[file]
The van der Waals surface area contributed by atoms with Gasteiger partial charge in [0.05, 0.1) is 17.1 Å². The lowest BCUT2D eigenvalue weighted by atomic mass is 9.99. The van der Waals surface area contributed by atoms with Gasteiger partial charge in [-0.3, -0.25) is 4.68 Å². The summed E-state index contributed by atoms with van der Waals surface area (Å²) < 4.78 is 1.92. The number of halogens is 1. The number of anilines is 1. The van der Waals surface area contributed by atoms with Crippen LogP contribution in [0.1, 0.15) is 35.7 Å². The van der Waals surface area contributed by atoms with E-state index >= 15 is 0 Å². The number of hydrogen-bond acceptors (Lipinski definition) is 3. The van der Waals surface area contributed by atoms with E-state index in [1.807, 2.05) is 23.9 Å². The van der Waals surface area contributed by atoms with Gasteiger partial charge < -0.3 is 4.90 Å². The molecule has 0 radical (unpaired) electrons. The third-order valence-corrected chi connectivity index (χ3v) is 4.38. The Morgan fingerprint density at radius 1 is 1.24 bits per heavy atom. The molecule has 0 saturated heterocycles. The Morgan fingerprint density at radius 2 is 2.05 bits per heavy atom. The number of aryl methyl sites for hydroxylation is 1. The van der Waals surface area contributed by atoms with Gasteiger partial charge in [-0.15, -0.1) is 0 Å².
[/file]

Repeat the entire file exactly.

The van der Waals surface area contributed by atoms with Gasteiger partial charge in [0.05, 0.1) is 17.1 Å². The lowest BCUT2D eigenvalue weighted by atomic mass is 9.99. The van der Waals surface area contributed by atoms with Gasteiger partial charge in [-0.3, -0.25) is 4.68 Å². The summed E-state index contributed by atoms with van der Waals surface area (Å²) < 4.78 is 1.92. The number of halogens is 1. The number of anilines is 1. The van der Waals surface area contributed by atoms with Crippen LogP contribution in [0.1, 0.15) is 35.7 Å². The van der Waals surface area contributed by atoms with E-state index >= 15 is 0 Å². The number of hydrogen-bond acceptors (Lipinski definition) is 3. The van der Waals surface area contributed by atoms with E-state index in [1.807, 2.05) is 23.9 Å². The van der Waals surface area contributed by atoms with Gasteiger partial charge < -0.3 is 4.90 Å². The molecule has 0 radical (unpaired) electrons. The third-order valence-corrected chi connectivity index (χ3v) is 4.38. The Morgan fingerprint density at radius 1 is 1.24 bits per heavy atom. The molecule has 0 saturated heterocycles. The Morgan fingerprint density at radius 2 is 2.05 bits per heavy atom. The number of aryl methyl sites for hydroxylation is 1. The van der Waals surface area contributed by atoms with Gasteiger partial charge in [-0.15, -0.1) is 0 Å².